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5 Curriculum Guideline for Incorporating Nutrition in Medical Education To assist medical schools in incorporating nutrition into their curricula, the committee has developed an out- line of core concepts, which is presented in this chapter. This outline identifies the basic nutrition knowledge that all graduating medical students should have acquired dur- ing their medical education. The major concepts are identified and illustrated by examples of specific information that may be included. This outline is neither a comprehensive list of topics on clinical nutrition nor a detailed course outline. Rather, the suggestions are a guide both to the development of specific courses that can become part of the basic science curriculum and to the integration of nutrition into clini- cal clerkships, such as pediatrics, medicine, surgery, and obstetrics and gynecology, in which nutrition has an inte- gral role in patient care. Where and how the components of the proposed curriculum should be incorporated into medical school programs are discussed in Chapter 6, Con- clusions and Recommendations. In developing this curriculum guideline, the committee gathered information in several ways. Approximately one- third of the medical schools in the United States were asked to respond to a survey regarding their nutrition curricula (see Chapter 4, Current Programs). To identify clearly those nutrition concepts most frequently taught, the committee requested a course outline or syllabus from each school. In addition, it received testimony from and conducted telephone interviews with several persons directly responsible for the curricular design of nutri- tion programs at selected medical schools. It also reviewed previously published curriculum guides (Frankle, 85

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86 n.d., and 1976) and current nutrition course outlines from 18 schools (see Chapter 4, Current Programs). The information obtained from these sources and the collective experience and expertise of its members formed the basis of the nutrition concepts developed by the com- mittee. They are intended to help medical schools develop a program to inform medical students not only about nutri- ent requirements and metabolism but also about the role of nutrition in the prevention, etiology, and treatment of disease. Especially emphasized are aspects of nutrition that apply to clinical medicine. Because of the diversity of instructional approaches and curricular organization in U.S. medical schools, the essential nutrition information for a core curriculum can be organized in several, perhaps equally effective, ways. Nonetheless, the approach described in this chapter should provide a useful and practical guide for the development of a nutrition program at most medical schools. The committee identified eight main topics on which a curriculum can be based: energy balance, role of specific nutrients, nutrition in the life cycle, nutritional assessment, protein energy malnutrition, the role of nutrition in disease prevention and treatment, possible risks from poor dietary practices, and social and cultural factors that influence dietary practices. Graduating phy- sicians who receive instruction in these subjects should acquire a background knowledge of nutrition that should equip them to deliver effective patient care and to keep abreast of new developments in the field. . ENERGY BALANCE A discussion of energy balance should include informa- tion on control of food intake, the effect of inadequate or excessive energy intake, and metabolic determinants of energy expenditure. Suggested Topics measurements of energy consumption the components of energy needs, exercise of energy balance and utilization, , and the economy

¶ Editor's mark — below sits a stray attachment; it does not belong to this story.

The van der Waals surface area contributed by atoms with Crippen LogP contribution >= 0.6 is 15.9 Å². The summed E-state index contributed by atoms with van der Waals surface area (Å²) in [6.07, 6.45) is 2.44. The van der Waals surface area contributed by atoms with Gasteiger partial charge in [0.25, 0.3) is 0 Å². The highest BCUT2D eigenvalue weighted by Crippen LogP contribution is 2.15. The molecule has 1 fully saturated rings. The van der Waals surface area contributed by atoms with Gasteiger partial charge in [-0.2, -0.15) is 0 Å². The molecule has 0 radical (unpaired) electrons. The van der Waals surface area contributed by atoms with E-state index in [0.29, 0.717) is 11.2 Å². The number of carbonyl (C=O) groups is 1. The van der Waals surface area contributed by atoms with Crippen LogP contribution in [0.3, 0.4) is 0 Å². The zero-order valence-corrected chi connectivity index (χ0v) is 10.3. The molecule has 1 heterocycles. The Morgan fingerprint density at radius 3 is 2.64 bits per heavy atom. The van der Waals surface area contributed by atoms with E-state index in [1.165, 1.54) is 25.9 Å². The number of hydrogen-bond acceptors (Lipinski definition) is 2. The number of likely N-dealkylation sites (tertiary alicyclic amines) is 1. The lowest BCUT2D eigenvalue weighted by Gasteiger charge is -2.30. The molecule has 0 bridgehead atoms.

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87 physiological and behavioral aspects of hunger and satiety as they relate to modulation of food intake o the prevalence of obesity, obesity as an etiological factor in other diseases, and prevention and therapy of obesity negative energy balance and undernutrition, includ- ing appropriate measurement and assessment techniques clinical significance of undernutrition as illustra- ted by such conditions as anorexia nervosa, bulimia, ill- ness or malabsorption disorders, the metabolic and physiological adaptations associated with these condi- tions, and appropriate methods of prevention, therapy, and rehabilitation ROLE OF SPECIFIC NUTRIENTS Medical students should be instructed in nutrient re- quirements, food sources providing essential nutrients, the effects of nutrient deficiency and excess, and nutri- ent interactions with other factors, such as other nutri- ents and drugs. Instruction should emphasize the clinical applications of these topics. Students should learn to recognize specific conditions that may predispose patients to particular nutrient defi- ciencies, such as increased physiological requirements due to pregnancy, older age, disease states, malabsorption, or alcoholism. Also important is an understanding that the interaction of one nutrient with another or with drugs may affect the bioevailability of a nutrient and that pro- longed intake of excessive or pharmacological doses of some vitamins and minerals may pose potential hazards. Suggested Topics biochemical function of specific nutrients general principles of the Recommended Dietary Allow- ances (RDAs), including the definition of the RDAs, how they differ from requirements, the methods of expression, criteria for an adequate diet, and the uses of the RDAs, especially their applicability to patient care